Do you remember the first of the second run of the GTi? Not many do. It seems almost as though there was a jump straight from the original A1 chassis in 1984 up to the GTi 16V. Even then, finding the first of the 16V cars has become extremely tough. But the 1985-1987 8Vs? They’re just about gone. I remember wanting one with a passion; I had a 1986 Westmoreland Golf, and the GTi seemed like a pretty big step up. It was, in 1985 – selecting the GTi kicked your price up 30% from $7,000 to $9,000 automatically. For that additional amount, you got the HT high compression motor churning out a nice round 100 horsepower. But from a street credential standpoint, it wasn’t the 15 horsepower jump that was important; it was the 14″ alloy wheels, the rear spoiler, the red stripes, and that magical “GTi” badge surrounding the trim on the car. You also got a close-ratio 5-speed transmission, sport seats and a multi-function computer. This was high-tech stuff back in the day! GTis also sported 4-wheel disc brakes, an upgrade over the A1 chassis, along with dual sway bars and a leather wrapped steering wheel – a huge improvement over the stock (and very plastic) wheel in my Golf. But the 8V GTi was completely overshadowed in 1987 by the launch of the dual-cam 16V model. Now with 40 horsepower more than the standard Golf, it was a serious upgrade befitting its new $12,500 pricetag. Once in a while, though, a standard GTi pops up and reminds me of a simpler time:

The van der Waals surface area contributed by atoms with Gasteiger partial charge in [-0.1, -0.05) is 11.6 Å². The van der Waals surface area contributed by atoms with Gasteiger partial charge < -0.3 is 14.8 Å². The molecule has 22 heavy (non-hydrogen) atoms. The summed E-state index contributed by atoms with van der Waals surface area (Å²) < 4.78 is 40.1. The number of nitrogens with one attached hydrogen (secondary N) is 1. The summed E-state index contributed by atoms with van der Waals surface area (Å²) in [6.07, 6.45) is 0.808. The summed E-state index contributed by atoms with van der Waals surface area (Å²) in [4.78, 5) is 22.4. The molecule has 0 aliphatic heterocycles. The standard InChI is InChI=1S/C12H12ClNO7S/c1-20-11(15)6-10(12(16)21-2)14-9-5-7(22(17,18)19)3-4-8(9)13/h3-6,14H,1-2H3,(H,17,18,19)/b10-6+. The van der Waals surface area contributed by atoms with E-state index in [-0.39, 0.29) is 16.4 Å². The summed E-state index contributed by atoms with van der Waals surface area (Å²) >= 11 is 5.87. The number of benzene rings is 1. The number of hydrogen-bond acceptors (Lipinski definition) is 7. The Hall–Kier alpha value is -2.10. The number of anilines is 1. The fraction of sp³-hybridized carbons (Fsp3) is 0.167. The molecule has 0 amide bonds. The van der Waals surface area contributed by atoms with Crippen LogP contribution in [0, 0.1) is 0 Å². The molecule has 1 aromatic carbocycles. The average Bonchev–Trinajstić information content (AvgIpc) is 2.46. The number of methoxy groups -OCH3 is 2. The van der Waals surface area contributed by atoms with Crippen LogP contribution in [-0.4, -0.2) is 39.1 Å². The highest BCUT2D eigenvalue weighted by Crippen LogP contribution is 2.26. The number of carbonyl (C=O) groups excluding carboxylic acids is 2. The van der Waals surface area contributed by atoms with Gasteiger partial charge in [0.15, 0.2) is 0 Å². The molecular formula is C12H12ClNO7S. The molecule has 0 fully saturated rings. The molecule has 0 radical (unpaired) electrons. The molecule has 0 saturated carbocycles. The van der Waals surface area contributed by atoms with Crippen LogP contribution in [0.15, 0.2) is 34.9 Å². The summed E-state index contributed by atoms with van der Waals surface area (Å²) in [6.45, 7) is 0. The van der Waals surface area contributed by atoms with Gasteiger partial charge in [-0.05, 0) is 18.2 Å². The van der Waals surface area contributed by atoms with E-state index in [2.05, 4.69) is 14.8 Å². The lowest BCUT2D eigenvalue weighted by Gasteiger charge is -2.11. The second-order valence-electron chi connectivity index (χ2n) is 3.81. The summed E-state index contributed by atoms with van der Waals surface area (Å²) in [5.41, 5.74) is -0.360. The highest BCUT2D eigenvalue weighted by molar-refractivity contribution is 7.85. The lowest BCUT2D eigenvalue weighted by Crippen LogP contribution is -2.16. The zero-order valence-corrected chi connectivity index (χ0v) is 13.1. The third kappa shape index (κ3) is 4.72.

All posts tagged 1985
What is age, anyway? As my 30th birthday quickly approaches, that question has been on my mind a lot recently. Years alive may be an objective measurement, but youthfulness, vigor, lust for life – these are all factors in “age” that are significantly more subjective. I’ve had a pretty good three decades, but I’m working to make sure that they keep getting better.
This 535i has lived exactly the same amount of years as me, but I can only hope to be as youthful as it appears. Having covered less than 70k miles in 30 years and completely original save the A/C system, this is one heck of an E28. From the chrome to the carpet to to the paint, you’d be hard-pressed to find anything resembling a flaw on this time capsule. The leather shows slight signs of wear, but then again 70k miles isn’t zero. With everything functioning well on a very sturdy platform, age is relative; there are many happy days in this 535i’s future.
Click for details: 1985 BMW 535i on eBay